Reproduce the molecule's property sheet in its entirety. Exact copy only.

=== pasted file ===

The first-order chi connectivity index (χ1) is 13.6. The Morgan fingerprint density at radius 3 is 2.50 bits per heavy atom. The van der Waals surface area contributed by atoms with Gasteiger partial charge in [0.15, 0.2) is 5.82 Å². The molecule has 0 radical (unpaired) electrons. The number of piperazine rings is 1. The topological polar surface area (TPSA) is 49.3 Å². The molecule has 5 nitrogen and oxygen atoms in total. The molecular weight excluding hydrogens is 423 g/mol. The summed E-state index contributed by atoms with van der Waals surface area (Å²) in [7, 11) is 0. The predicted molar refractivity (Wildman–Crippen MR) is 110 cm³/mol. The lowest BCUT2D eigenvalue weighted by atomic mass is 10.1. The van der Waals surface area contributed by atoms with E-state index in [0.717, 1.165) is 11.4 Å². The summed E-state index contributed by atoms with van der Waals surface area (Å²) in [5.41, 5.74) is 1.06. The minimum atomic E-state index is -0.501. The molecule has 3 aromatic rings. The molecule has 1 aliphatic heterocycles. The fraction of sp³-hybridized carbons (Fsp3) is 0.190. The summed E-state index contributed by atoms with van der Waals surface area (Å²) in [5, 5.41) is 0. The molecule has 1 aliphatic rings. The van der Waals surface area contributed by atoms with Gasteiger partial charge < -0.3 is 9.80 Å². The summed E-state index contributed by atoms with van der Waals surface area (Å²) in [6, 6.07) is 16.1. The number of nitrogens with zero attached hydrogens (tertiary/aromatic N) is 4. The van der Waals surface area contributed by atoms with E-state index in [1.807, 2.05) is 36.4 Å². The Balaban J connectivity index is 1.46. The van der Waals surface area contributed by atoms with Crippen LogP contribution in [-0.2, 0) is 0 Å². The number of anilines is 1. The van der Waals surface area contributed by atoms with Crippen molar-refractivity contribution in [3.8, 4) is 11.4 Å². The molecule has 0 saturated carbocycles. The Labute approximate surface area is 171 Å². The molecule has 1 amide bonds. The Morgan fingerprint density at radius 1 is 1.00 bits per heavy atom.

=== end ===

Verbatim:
The first-order chi connectivity index (χ1) is 13.6. The Morgan fingerprint density at radius 3 is 2.50 bits per heavy atom. The van der Waals surface area contributed by atoms with Gasteiger partial charge in [0.15, 0.2) is 5.82 Å². The molecule has 0 radical (unpaired) electrons. The number of piperazine rings is 1. The topological polar surface area (TPSA) is 49.3 Å². The molecule has 5 nitrogen and oxygen atoms in total. The molecular weight excluding hydrogens is 423 g/mol. The summed E-state index contributed by atoms with van der Waals surface area (Å²) in [7, 11) is 0. The predicted molar refractivity (Wildman–Crippen MR) is 110 cm³/mol. The lowest BCUT2D eigenvalue weighted by atomic mass is 10.1. The van der Waals surface area contributed by atoms with E-state index in [0.717, 1.165) is 11.4 Å². The summed E-state index contributed by atoms with van der Waals surface area (Å²) in [5.41, 5.74) is 1.06. The minimum atomic E-state index is -0.501. The molecule has 3 aromatic rings. The molecule has 1 aliphatic heterocycles. The fraction of sp³-hybridized carbons (Fsp3) is 0.190. The summed E-state index contributed by atoms with van der Waals surface area (Å²) in [5, 5.41) is 0. The molecule has 1 aliphatic rings. The van der Waals surface area contributed by atoms with Gasteiger partial charge < -0.3 is 9.80 Å². The summed E-state index contributed by atoms with van der Waals surface area (Å²) in [6, 6.07) is 16.1. The number of nitrogens with zero attached hydrogens (tertiary/aromatic N) is 4. The van der Waals surface area contributed by atoms with E-state index in [1.807, 2.05) is 36.4 Å². The Balaban J connectivity index is 1.46. The van der Waals surface area contributed by atoms with Crippen LogP contribution in [-0.2, 0) is 0 Å². The number of anilines is 1. The van der Waals surface area contributed by atoms with Crippen molar-refractivity contribution in [3.8, 4) is 11.4 Å². The molecule has 0 saturated carbocycles. The Labute approximate surface area is 171 Å². The molecule has 1 amide bonds. The Morgan fingerprint density at radius 1 is 1.00 bits per heavy atom.